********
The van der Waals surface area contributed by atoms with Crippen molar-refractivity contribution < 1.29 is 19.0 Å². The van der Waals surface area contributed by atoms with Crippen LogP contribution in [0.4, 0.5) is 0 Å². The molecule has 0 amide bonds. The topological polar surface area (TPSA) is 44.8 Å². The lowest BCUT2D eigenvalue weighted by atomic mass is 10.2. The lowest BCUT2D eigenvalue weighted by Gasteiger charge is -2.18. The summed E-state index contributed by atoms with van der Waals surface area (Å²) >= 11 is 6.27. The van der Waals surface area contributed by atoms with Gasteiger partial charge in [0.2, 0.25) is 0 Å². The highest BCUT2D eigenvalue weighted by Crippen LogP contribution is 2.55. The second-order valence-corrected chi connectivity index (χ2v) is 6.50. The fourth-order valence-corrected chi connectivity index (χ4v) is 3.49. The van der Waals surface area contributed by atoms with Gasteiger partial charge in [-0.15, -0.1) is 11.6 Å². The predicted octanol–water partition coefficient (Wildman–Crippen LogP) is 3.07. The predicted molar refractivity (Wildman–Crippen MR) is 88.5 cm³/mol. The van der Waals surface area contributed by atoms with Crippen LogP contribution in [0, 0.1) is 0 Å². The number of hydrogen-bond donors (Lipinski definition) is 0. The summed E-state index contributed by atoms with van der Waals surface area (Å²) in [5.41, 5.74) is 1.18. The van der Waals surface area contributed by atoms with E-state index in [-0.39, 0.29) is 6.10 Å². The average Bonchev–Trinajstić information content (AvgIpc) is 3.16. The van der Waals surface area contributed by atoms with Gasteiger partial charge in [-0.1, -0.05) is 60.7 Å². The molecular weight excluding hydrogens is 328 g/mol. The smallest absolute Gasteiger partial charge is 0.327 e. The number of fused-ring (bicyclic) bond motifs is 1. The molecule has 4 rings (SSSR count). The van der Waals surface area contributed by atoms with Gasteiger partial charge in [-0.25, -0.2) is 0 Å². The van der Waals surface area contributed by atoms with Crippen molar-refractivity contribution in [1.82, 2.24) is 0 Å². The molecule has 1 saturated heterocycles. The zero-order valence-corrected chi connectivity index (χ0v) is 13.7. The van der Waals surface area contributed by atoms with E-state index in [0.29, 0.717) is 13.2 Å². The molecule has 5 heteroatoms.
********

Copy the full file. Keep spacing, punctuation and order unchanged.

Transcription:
The van der Waals surface area contributed by atoms with Crippen molar-refractivity contribution < 1.29 is 19.0 Å². The van der Waals surface area contributed by atoms with Crippen LogP contribution in [0.4, 0.5) is 0 Å². The molecule has 0 amide bonds. The topological polar surface area (TPSA) is 44.8 Å². The lowest BCUT2D eigenvalue weighted by atomic mass is 10.2. The lowest BCUT2D eigenvalue weighted by Gasteiger charge is -2.18. The summed E-state index contributed by atoms with van der Waals surface area (Å²) >= 11 is 6.27. The van der Waals surface area contributed by atoms with Gasteiger partial charge in [0.2, 0.25) is 0 Å². The highest BCUT2D eigenvalue weighted by Crippen LogP contribution is 2.55. The second-order valence-corrected chi connectivity index (χ2v) is 6.50. The fourth-order valence-corrected chi connectivity index (χ4v) is 3.49. The van der Waals surface area contributed by atoms with Gasteiger partial charge in [-0.15, -0.1) is 11.6 Å². The predicted octanol–water partition coefficient (Wildman–Crippen LogP) is 3.07. The predicted molar refractivity (Wildman–Crippen MR) is 88.5 cm³/mol. The van der Waals surface area contributed by atoms with Crippen LogP contribution in [0, 0.1) is 0 Å². The number of hydrogen-bond donors (Lipinski definition) is 0. The summed E-state index contributed by atoms with van der Waals surface area (Å²) in [5.41, 5.74) is 1.18. The van der Waals surface area contributed by atoms with E-state index in [-0.39, 0.29) is 6.10 Å². The average Bonchev–Trinajstić information content (AvgIpc) is 3.16. The van der Waals surface area contributed by atoms with Gasteiger partial charge in [-0.1, -0.05) is 60.7 Å². The molecular weight excluding hydrogens is 328 g/mol. The smallest absolute Gasteiger partial charge is 0.327 e. The number of fused-ring (bicyclic) bond motifs is 1. The molecule has 4 rings (SSSR count). The van der Waals surface area contributed by atoms with Gasteiger partial charge in [-0.25, -0.2) is 0 Å². The van der Waals surface area contributed by atoms with Crippen molar-refractivity contribution in [1.82, 2.24) is 0 Å². The molecule has 1 saturated heterocycles. The zero-order valence-corrected chi connectivity index (χ0v) is 13.7. The van der Waals surface area contributed by atoms with E-state index in [0.29, 0.717) is 13.2 Å². The molecule has 5 heteroatoms.